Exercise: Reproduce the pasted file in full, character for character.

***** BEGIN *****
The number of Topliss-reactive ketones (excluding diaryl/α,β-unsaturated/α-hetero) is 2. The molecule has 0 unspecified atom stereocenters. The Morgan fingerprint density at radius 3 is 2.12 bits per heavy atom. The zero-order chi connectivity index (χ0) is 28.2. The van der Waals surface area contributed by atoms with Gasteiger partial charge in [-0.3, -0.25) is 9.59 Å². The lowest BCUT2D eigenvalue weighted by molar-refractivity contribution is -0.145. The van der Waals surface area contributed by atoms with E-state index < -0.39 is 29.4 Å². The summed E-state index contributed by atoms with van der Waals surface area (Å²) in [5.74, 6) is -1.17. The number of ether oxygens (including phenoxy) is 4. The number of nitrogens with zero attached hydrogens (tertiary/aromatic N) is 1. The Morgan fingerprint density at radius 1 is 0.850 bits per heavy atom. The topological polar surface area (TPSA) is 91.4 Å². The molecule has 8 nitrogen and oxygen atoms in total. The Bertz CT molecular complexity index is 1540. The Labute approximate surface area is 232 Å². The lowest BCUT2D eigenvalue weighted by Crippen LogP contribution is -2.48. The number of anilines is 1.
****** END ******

The number of Topliss-reactive ketones (excluding diaryl/α,β-unsaturated/α-hetero) is 2. The molecule has 0 unspecified atom stereocenters. The Morgan fingerprint density at radius 3 is 2.12 bits per heavy atom. The zero-order chi connectivity index (χ0) is 28.2. The van der Waals surface area contributed by atoms with Gasteiger partial charge in [-0.3, -0.25) is 9.59 Å². The lowest BCUT2D eigenvalue weighted by molar-refractivity contribution is -0.145. The van der Waals surface area contributed by atoms with E-state index < -0.39 is 29.4 Å². The summed E-state index contributed by atoms with van der Waals surface area (Å²) in [5.74, 6) is -1.17. The number of ether oxygens (including phenoxy) is 4. The number of nitrogens with zero attached hydrogens (tertiary/aromatic N) is 1. The Morgan fingerprint density at radius 1 is 0.850 bits per heavy atom. The topological polar surface area (TPSA) is 91.4 Å². The molecule has 8 nitrogen and oxygen atoms in total. The Bertz CT molecular complexity index is 1540. The Labute approximate surface area is 232 Å². The lowest BCUT2D eigenvalue weighted by Crippen LogP contribution is -2.48. The number of anilines is 1.